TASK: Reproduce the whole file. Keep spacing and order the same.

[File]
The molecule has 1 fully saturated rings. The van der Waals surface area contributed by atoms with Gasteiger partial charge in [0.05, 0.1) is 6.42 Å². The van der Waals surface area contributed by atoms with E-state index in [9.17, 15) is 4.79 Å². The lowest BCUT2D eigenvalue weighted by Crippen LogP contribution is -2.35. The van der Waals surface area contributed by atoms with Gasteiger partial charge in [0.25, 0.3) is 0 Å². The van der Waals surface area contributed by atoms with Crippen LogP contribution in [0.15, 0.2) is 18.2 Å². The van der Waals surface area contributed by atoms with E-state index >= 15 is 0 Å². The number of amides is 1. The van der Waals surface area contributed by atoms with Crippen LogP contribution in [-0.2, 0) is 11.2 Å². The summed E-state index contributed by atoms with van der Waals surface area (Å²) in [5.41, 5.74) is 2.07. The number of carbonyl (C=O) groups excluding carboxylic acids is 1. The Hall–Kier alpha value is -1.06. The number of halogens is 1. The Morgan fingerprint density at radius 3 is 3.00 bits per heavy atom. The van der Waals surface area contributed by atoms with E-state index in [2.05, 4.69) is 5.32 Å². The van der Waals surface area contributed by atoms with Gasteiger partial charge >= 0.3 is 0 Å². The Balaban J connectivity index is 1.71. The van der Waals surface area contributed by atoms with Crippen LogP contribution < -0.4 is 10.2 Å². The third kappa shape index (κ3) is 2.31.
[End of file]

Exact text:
The molecule has 1 fully saturated rings. The van der Waals surface area contributed by atoms with Gasteiger partial charge in [0.05, 0.1) is 6.42 Å². The van der Waals surface area contributed by atoms with E-state index in [9.17, 15) is 4.79 Å². The lowest BCUT2D eigenvalue weighted by Crippen LogP contribution is -2.35. The van der Waals surface area contributed by atoms with Gasteiger partial charge in [0.25, 0.3) is 0 Å². The van der Waals surface area contributed by atoms with Crippen LogP contribution in [0.15, 0.2) is 18.2 Å². The van der Waals surface area contributed by atoms with E-state index >= 15 is 0 Å². The number of amides is 1. The van der Waals surface area contributed by atoms with Crippen LogP contribution in [-0.2, 0) is 11.2 Å². The summed E-state index contributed by atoms with van der Waals surface area (Å²) in [5.41, 5.74) is 2.07. The number of carbonyl (C=O) groups excluding carboxylic acids is 1. The Hall–Kier alpha value is -1.06. The number of halogens is 1. The Morgan fingerprint density at radius 3 is 3.00 bits per heavy atom. The van der Waals surface area contributed by atoms with E-state index in [2.05, 4.69) is 5.32 Å². The van der Waals surface area contributed by atoms with Gasteiger partial charge >= 0.3 is 0 Å². The Balaban J connectivity index is 1.71. The van der Waals surface area contributed by atoms with Crippen LogP contribution < -0.4 is 10.2 Å². The third kappa shape index (κ3) is 2.31.